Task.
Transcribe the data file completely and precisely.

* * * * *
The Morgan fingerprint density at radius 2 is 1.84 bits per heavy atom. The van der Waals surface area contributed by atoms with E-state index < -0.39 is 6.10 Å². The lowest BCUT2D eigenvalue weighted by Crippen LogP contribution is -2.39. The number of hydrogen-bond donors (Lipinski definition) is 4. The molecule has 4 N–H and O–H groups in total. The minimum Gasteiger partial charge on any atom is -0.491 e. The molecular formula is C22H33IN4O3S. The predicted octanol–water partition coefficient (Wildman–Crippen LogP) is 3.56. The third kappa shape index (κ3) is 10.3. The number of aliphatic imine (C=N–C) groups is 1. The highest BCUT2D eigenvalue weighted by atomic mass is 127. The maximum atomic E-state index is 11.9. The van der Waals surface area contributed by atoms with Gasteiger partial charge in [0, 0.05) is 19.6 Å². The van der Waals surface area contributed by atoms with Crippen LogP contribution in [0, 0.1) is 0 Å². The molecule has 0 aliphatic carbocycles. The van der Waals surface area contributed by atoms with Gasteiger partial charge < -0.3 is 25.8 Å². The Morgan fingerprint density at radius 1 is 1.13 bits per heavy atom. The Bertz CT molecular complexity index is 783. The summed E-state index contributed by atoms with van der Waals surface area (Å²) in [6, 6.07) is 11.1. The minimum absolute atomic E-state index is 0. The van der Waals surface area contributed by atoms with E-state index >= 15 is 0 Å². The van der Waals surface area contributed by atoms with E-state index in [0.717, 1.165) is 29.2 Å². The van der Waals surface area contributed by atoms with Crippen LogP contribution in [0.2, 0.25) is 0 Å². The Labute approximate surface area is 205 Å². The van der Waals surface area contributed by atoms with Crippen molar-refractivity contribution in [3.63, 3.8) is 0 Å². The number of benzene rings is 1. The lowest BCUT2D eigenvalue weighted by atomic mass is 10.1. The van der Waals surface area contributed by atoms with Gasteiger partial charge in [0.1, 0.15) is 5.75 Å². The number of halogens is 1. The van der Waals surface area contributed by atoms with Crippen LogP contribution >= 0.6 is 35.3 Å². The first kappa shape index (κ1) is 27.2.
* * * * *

The Morgan fingerprint density at radius 2 is 1.84 bits per heavy atom. The van der Waals surface area contributed by atoms with E-state index < -0.39 is 6.10 Å². The lowest BCUT2D eigenvalue weighted by Crippen LogP contribution is -2.39. The number of hydrogen-bond donors (Lipinski definition) is 4. The molecule has 4 N–H and O–H groups in total. The minimum Gasteiger partial charge on any atom is -0.491 e. The molecular formula is C22H33IN4O3S. The predicted octanol–water partition coefficient (Wildman–Crippen LogP) is 3.56. The third kappa shape index (κ3) is 10.3. The number of aliphatic imine (C=N–C) groups is 1. The highest BCUT2D eigenvalue weighted by atomic mass is 127. The maximum atomic E-state index is 11.9. The van der Waals surface area contributed by atoms with Gasteiger partial charge in [0, 0.05) is 19.6 Å². The van der Waals surface area contributed by atoms with Crippen LogP contribution in [0, 0.1) is 0 Å². The molecule has 0 aliphatic carbocycles. The van der Waals surface area contributed by atoms with Gasteiger partial charge < -0.3 is 25.8 Å². The Morgan fingerprint density at radius 1 is 1.13 bits per heavy atom. The Bertz CT molecular complexity index is 783. The summed E-state index contributed by atoms with van der Waals surface area (Å²) in [6, 6.07) is 11.1. The minimum absolute atomic E-state index is 0. The van der Waals surface area contributed by atoms with E-state index >= 15 is 0 Å². The van der Waals surface area contributed by atoms with E-state index in [0.717, 1.165) is 29.2 Å². The van der Waals surface area contributed by atoms with Crippen LogP contribution in [0.2, 0.25) is 0 Å². The Labute approximate surface area is 205 Å². The van der Waals surface area contributed by atoms with Crippen molar-refractivity contribution in [3.63, 3.8) is 0 Å². The number of benzene rings is 1. The lowest BCUT2D eigenvalue weighted by atomic mass is 10.1. The van der Waals surface area contributed by atoms with Gasteiger partial charge in [0.1, 0.15) is 5.75 Å². The number of halogens is 1. The van der Waals surface area contributed by atoms with Crippen LogP contribution >= 0.6 is 35.3 Å². The first kappa shape index (κ1) is 27.2.